As someone that blogs about beauty and products, I feel that it is my duty to stress that it is important to love yourself and not to get drawn in to the unrealistic body image projected by adverts and beauty companies. Today, I stumbled across this video directed by Tim Piper, I thought the message represented was powerful and one to be shared.
For me, make-up is a way of enhancing my natural beauty and feeling better about who I am. It is also something that I really enjoy doing as it can be a form of expression and individuality.
Despite this, for a very long time I was unhappy with my appearance and have only really began to accept myself in the past few years. In my early teens I suffered with an eating disorder and constantly wished that I looked different. A doctors appointment and help from my mother made me realise that what I was doing wasn’t healthy, and examples of other girls who had spiralled out of control encouraged me to get better. It is important to focus on what you do have – whether that be an amazing personality, a great smile and sense of humour or a wonderful circle of friends and family.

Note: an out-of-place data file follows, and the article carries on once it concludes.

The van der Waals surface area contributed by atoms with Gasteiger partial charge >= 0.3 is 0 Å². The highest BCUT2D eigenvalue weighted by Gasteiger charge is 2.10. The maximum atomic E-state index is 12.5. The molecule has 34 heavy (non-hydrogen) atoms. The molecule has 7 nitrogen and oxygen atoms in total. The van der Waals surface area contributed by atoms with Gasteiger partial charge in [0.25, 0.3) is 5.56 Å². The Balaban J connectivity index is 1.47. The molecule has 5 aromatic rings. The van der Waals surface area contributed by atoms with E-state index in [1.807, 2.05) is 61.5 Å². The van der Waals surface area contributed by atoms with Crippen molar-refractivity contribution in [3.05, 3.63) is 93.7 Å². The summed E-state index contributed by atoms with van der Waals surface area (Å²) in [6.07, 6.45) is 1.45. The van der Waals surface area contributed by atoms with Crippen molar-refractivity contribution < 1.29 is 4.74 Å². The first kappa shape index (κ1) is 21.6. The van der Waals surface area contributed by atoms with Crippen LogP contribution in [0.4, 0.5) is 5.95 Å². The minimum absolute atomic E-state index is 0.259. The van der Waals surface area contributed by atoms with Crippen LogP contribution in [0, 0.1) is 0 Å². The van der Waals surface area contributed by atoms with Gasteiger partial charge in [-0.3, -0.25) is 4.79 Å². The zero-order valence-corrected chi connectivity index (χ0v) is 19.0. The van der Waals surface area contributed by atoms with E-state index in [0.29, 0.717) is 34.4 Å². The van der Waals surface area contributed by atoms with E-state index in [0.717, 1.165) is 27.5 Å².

With the beauty industry it seems like a vicious cycle, as companies are reliant on consumer’s insecurities in order to sell their products. Personally, I think they should be doing more to advertise realistic body images and to promote natural beauty. At the end of the day, it is what is inside a person that counts, and no amount of dieting and make-up slapped onto your face will be enough to change you or conceal deep insecurities. It is all a matter of accepting yourself for who you are.
True beauty comes from confidence, vitality and inner well-being (The Body Shop)
Instead of longing to be like one of the goddess-like models sprawled across countless pages, remember that they are unattainable and idealistic ideals. This brilliant 37 second clip encapsulates the truth behind the models captured in glossy ads.
Want to do something about this issue? Why not take a minute to sign this petition which aims to ensure advertises clearly state when a model’s body image has been drastically airbrushed or altered. Maybe even simply taking time out every week to tell someone how good they look will help to subdue belief that people aren’t good enough as they are.